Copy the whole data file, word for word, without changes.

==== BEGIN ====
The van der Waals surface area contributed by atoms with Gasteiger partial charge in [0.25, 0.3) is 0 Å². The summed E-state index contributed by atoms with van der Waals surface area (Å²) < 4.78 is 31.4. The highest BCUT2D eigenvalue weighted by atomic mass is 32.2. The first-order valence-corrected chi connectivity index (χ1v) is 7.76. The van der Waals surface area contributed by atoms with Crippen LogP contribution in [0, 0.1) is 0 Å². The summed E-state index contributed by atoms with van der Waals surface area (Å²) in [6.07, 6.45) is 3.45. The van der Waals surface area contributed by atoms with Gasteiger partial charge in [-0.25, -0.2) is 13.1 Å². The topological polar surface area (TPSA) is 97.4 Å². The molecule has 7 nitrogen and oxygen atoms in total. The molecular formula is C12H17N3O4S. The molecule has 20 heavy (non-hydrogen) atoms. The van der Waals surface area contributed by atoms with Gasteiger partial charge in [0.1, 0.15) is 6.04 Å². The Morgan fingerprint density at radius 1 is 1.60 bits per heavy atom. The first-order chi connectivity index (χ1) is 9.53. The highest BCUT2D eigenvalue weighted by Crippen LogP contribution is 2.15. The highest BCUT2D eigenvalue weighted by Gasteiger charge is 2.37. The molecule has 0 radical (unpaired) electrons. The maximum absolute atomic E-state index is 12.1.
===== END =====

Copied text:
The van der Waals surface area contributed by atoms with Gasteiger partial charge in [0.25, 0.3) is 0 Å². The summed E-state index contributed by atoms with van der Waals surface area (Å²) < 4.78 is 31.4. The highest BCUT2D eigenvalue weighted by atomic mass is 32.2. The first-order valence-corrected chi connectivity index (χ1v) is 7.76. The van der Waals surface area contributed by atoms with Crippen LogP contribution in [0, 0.1) is 0 Å². The summed E-state index contributed by atoms with van der Waals surface area (Å²) in [6.07, 6.45) is 3.45. The van der Waals surface area contributed by atoms with Gasteiger partial charge in [-0.25, -0.2) is 13.1 Å². The topological polar surface area (TPSA) is 97.4 Å². The molecule has 7 nitrogen and oxygen atoms in total. The molecular formula is C12H17N3O4S. The molecule has 20 heavy (non-hydrogen) atoms. The van der Waals surface area contributed by atoms with Gasteiger partial charge in [0.1, 0.15) is 6.04 Å². The Morgan fingerprint density at radius 1 is 1.60 bits per heavy atom. The first-order chi connectivity index (χ1) is 9.53. The highest BCUT2D eigenvalue weighted by Crippen LogP contribution is 2.15. The highest BCUT2D eigenvalue weighted by Gasteiger charge is 2.37. The molecule has 0 radical (unpaired) electrons. The maximum absolute atomic E-state index is 12.1.